The untold truth of Area 51

Area 51 is most commonly thought of as the place where the government keeps UFOs and alien secrets, but no one outside the highest levels of government knows the truths that hide in the top secret base. Only one document has been declassified for public knowledge concerning Area 51, and it doesn't tell us much. What lurks there? What are the rules? We've dug up some facts for you, but they raise even more questions.

It exists...finally

People have known about Area 51 for decades, but only in 2013 did the government officially own up to the base's existence. This top secret development center, responsible for some of the biggest aircraft advancements in history, was created sometime in the early 1950s but wasn't officially confirmed until four years ago.

The time delay between the creation of Area 51 and the public acknowledgement of it is so huge that they've just got to be hiding a bunch of stuff from us. The report that the CIA declassified and released only discusses two models of aircraft perfected by the scientists and engineers at the facility. Most of the report is spent discussing the Soviet threat during the time of the Cold War and other international reconnaissance missions dating back to the '60s. So, naturally, the question on everyone's mind is: what happened since then?

No talking at the water cooler

Most companies depend on the interconnectivity of their employees and departments. People in the office talk because they're humans, and that's what humans do. But that's not what Area 51 is interested in. Area 51 is so secretive that people who work in different departments of the base aren't allowed to talk to each other. Discussions about missions or projects outside of your direct coworkers is strictly prohibited.

Each job within Area 51 requires a certain level of government clearance, and those cleared for one part of a project will know nothing other than their own work. According to a National Geographic documentary on Area 51, pilots weren't even allowed to know details about their own missions. One man, Thorton TD Barnes, who used to work at the base as a radar specialist, was able to tell Nat Geo just how intricate of a process keeping secrets from the workers was. "They had pseudo-names entirely," he says of the A-12 pilots. "They did not use their real names. The CIA got the names off gravestones in Europe."

You'll never know the truth

Just as multiple code names are applied to any given project at Area 51 for ultimate secrecy, the base itself has had many names throughout its history. One alternative name for Area 51 is "DREAMLAND." Although the name may evoke thoughts of Disneyland, its source is quite different. Revered gothic poet and short story writer Edgar Allan Poe was the inspiration for "DREAMLAND." Not that he would ever know, of course.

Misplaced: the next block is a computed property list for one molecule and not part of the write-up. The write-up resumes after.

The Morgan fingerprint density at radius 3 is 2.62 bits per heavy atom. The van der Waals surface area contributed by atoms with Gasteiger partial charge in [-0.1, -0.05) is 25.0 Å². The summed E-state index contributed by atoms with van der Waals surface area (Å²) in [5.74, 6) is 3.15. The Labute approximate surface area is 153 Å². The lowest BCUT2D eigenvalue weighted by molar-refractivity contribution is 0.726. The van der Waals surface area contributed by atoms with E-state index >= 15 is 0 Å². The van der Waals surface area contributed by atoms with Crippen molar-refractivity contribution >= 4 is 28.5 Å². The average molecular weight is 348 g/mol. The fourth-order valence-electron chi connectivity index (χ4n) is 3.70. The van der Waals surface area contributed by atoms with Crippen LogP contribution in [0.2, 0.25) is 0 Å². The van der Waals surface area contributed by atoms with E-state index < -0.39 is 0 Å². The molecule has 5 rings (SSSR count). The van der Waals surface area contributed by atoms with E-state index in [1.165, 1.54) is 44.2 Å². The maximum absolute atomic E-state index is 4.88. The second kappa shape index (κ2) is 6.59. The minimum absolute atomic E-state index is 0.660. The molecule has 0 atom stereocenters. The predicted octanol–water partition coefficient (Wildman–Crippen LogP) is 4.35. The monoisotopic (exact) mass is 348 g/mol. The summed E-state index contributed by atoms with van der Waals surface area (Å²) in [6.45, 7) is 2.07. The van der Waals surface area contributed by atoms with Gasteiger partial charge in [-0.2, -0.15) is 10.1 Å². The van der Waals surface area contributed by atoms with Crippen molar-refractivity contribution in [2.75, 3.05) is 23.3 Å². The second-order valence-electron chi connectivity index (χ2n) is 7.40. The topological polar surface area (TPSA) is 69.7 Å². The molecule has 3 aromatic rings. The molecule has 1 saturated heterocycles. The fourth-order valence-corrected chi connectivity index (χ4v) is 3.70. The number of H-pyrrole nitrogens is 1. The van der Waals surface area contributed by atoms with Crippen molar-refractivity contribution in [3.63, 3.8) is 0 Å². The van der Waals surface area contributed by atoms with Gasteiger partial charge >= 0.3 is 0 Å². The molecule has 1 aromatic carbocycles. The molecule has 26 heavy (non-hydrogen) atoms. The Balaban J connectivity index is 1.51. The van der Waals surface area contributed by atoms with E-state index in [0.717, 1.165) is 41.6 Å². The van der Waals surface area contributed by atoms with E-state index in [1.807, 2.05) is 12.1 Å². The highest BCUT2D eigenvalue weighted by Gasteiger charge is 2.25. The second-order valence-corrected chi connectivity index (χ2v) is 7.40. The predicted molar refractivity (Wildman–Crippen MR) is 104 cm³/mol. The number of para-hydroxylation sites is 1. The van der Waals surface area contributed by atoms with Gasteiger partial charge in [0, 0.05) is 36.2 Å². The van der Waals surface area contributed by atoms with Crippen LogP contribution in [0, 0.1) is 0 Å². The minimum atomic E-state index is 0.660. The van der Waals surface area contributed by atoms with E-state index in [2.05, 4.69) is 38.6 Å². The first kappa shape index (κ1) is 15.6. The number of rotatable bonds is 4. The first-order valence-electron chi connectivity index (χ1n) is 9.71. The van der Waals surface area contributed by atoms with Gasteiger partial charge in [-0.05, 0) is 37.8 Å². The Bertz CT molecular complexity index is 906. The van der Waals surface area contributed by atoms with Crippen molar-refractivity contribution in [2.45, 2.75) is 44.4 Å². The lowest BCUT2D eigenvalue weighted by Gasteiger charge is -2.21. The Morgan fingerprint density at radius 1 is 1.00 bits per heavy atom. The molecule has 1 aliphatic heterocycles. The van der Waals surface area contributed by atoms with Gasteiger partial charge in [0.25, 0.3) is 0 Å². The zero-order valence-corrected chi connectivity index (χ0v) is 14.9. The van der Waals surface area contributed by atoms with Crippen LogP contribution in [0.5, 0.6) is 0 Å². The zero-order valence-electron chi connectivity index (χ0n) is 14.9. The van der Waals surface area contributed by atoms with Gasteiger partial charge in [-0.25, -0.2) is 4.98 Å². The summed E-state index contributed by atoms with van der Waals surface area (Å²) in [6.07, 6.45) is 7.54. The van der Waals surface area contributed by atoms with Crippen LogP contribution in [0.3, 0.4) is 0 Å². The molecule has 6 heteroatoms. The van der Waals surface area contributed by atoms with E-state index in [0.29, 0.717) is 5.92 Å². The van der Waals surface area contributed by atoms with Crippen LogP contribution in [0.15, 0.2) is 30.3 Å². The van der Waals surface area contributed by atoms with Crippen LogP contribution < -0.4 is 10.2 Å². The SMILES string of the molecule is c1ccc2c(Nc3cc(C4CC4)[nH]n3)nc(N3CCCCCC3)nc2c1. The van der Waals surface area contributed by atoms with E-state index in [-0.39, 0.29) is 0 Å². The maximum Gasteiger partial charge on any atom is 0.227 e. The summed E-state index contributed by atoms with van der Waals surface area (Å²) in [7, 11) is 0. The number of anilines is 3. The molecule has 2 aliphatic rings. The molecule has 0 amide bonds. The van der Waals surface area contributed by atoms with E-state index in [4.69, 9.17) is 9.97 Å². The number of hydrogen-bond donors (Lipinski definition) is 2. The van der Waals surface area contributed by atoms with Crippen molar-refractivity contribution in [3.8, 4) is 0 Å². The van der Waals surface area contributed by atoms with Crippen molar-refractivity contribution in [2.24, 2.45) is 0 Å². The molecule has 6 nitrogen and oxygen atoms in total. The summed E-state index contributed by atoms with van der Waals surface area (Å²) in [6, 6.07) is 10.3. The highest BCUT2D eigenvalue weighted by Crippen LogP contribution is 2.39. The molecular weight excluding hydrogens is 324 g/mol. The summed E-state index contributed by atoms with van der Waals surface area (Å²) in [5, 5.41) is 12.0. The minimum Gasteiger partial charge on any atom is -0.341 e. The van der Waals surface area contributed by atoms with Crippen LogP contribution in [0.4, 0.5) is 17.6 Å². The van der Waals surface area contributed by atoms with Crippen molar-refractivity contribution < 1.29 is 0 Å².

It references a poem by Poe of the same name. The lines in the poem that made the name "DREAMLAND" suitable for Area 51 are the following: "But the traveler, traveling through it, / May not—dare not openly view it; / Never its mysteries are exposed / To the weak human eye unclosed." Though Poe's poem ultimately describes some sort of imaginative afterlife, these words about mystery and classified information describe Area 51 perfectly.

Veritaserum is real

Okay, maybe it's not called "Veritaserum" like in the Harry Potter series, but truth serum does exist—and the CIA uses it. The twist? They use it on their own employees.

An article published in the LA Times back in 2009 found this out and more when five former Area 51 workers shared some of their stories. Colonel Hugh Slater, Edward Lovick, Kenneth Collins, Thornton "T.D." Barnes, and Harry Martin were the five (now elderly) men who provided the public with some insight to the confidential government facility and its operations. The one who revealed being made to take truth serum was Mr. Collins.

Mr. Collins was an experimental test pilot working for the CIA in 1963 when one of the planes crashed. According to him, three men in a pickup truck came to his aid with a piece of the plane in the back of the vehicle. "They offered to take me to my plane," Collins remembers. "I told them not to go near the aircraft. I said it had a nuclear weapon onboard." This made-up story worked and prevented a further security breach. The government then disguised the wreck as that of a generic plane and not the top-secret "OXCART" plane.

The tale doesn't end there, though. Collins was forced to take truth serum to see if there was anything else he might've forgotten about the crash. "The sodium pentothal experience went without a hitch," he explains. However, when he was dumped on his couch, all loopy and drugged-out by guys from the CIA, his wife was taken aback. "They handed Jane the car keys and left without saying a word," he recalls. For all she knew, he had just gotten too drunk to drive at a local bar.

The only planes revealed

This is a digital copy of the document that the CIA released concerning declassified info on Area 51, its founding, its projects, and its purposes. While the document is relatively extensive, it ultimately doesn't say all that much. The only technology that is discussed is associated with air reconnaissance, most notably the U-2 plane and the A-12 ("OXCART") plane. Other minutia, such as political handling of the government facility and the historical context of the time (i.e., The Cold War) are mentioned, but altogether, the document is pretty uninteresting and details much of what the public already knows by now.

So is this really it? Is the big mystery of Area 51 really not much of a mystery at all?

Maybe, but maybe there's also a hell of a lot going on there besides testing a few planes. Keep in mind, this document was written in 1992 and wasn't released until 2013, and it mainly details events of the 1950s and '60s. By the time we are allowed to know about other small pieces of confidential information, we may all be in nursing homes. But in our modern and rapidly developing technological age, there has to be some interesting stuff in the depths of Area 51 other than a couple of fast planes. The CIA will just probably keep releasing the boring information instead.